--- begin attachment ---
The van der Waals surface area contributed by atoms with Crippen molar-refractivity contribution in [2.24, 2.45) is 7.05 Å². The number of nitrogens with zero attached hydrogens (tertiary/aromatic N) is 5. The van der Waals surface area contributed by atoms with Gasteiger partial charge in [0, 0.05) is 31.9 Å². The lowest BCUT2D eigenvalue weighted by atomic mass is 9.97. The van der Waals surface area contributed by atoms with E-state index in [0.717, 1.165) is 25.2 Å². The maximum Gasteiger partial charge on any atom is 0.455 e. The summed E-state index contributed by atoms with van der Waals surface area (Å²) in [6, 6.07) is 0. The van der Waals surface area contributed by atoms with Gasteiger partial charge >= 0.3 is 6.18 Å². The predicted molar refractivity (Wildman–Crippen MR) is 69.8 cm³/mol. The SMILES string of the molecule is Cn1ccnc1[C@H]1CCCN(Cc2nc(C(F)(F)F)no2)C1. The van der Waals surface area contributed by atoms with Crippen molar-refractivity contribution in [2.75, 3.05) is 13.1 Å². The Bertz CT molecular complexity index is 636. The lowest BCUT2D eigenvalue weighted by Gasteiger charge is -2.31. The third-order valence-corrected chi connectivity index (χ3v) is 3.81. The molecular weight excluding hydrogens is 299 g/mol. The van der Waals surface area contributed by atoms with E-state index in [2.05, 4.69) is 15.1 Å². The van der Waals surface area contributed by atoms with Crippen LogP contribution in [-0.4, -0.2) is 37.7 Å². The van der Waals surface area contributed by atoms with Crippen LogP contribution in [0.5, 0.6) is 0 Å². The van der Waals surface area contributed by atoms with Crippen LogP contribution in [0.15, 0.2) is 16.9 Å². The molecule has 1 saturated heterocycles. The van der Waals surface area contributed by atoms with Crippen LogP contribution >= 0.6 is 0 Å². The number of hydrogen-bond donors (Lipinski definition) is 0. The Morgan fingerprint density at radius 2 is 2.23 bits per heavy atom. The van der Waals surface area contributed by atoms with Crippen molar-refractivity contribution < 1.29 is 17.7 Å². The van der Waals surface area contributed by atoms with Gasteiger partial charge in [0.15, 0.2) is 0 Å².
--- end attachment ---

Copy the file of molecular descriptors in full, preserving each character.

The van der Waals surface area contributed by atoms with Crippen molar-refractivity contribution in [2.24, 2.45) is 7.05 Å². The number of nitrogens with zero attached hydrogens (tertiary/aromatic N) is 5. The van der Waals surface area contributed by atoms with Gasteiger partial charge in [0, 0.05) is 31.9 Å². The lowest BCUT2D eigenvalue weighted by atomic mass is 9.97. The van der Waals surface area contributed by atoms with E-state index in [0.717, 1.165) is 25.2 Å². The maximum Gasteiger partial charge on any atom is 0.455 e. The summed E-state index contributed by atoms with van der Waals surface area (Å²) in [6, 6.07) is 0. The van der Waals surface area contributed by atoms with Gasteiger partial charge >= 0.3 is 6.18 Å². The predicted molar refractivity (Wildman–Crippen MR) is 69.8 cm³/mol. The SMILES string of the molecule is Cn1ccnc1[C@H]1CCCN(Cc2nc(C(F)(F)F)no2)C1. The van der Waals surface area contributed by atoms with Crippen molar-refractivity contribution in [2.75, 3.05) is 13.1 Å². The Bertz CT molecular complexity index is 636. The lowest BCUT2D eigenvalue weighted by Gasteiger charge is -2.31. The third-order valence-corrected chi connectivity index (χ3v) is 3.81. The molecular weight excluding hydrogens is 299 g/mol. The van der Waals surface area contributed by atoms with E-state index in [2.05, 4.69) is 15.1 Å². The van der Waals surface area contributed by atoms with Crippen LogP contribution in [-0.4, -0.2) is 37.7 Å². The van der Waals surface area contributed by atoms with Crippen LogP contribution in [0.5, 0.6) is 0 Å². The van der Waals surface area contributed by atoms with Crippen LogP contribution in [0.15, 0.2) is 16.9 Å². The molecule has 1 saturated heterocycles. The van der Waals surface area contributed by atoms with Crippen LogP contribution >= 0.6 is 0 Å². The number of hydrogen-bond donors (Lipinski definition) is 0. The Morgan fingerprint density at radius 2 is 2.23 bits per heavy atom. The van der Waals surface area contributed by atoms with Crippen molar-refractivity contribution < 1.29 is 17.7 Å². The van der Waals surface area contributed by atoms with Gasteiger partial charge in [0.15, 0.2) is 0 Å².